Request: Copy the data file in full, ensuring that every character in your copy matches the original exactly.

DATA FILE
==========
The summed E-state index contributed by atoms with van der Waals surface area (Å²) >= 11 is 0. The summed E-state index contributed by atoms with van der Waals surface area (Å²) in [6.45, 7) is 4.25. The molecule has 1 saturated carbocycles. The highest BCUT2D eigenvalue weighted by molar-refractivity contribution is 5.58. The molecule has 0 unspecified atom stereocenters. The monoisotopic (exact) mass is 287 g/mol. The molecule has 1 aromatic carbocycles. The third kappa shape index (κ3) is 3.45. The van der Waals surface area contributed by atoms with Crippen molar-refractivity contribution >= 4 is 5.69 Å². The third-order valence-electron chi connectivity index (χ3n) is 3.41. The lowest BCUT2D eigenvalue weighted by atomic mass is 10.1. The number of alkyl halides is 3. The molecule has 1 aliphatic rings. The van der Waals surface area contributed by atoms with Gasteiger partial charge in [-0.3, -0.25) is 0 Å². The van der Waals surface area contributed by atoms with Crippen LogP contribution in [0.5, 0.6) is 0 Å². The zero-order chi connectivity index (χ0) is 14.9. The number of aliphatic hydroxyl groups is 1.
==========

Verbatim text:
The summed E-state index contributed by atoms with van der Waals surface area (Å²) >= 11 is 0. The summed E-state index contributed by atoms with van der Waals surface area (Å²) in [6.45, 7) is 4.25. The molecule has 1 saturated carbocycles. The highest BCUT2D eigenvalue weighted by molar-refractivity contribution is 5.58. The molecule has 0 unspecified atom stereocenters. The monoisotopic (exact) mass is 287 g/mol. The molecule has 1 aromatic carbocycles. The third kappa shape index (κ3) is 3.45. The van der Waals surface area contributed by atoms with Crippen molar-refractivity contribution >= 4 is 5.69 Å². The third-order valence-electron chi connectivity index (χ3n) is 3.41. The lowest BCUT2D eigenvalue weighted by atomic mass is 10.1. The number of alkyl halides is 3. The molecule has 1 aliphatic rings. The van der Waals surface area contributed by atoms with Gasteiger partial charge in [-0.3, -0.25) is 0 Å². The van der Waals surface area contributed by atoms with Crippen LogP contribution in [0.5, 0.6) is 0 Å². The zero-order chi connectivity index (χ0) is 14.9. The number of aliphatic hydroxyl groups is 1.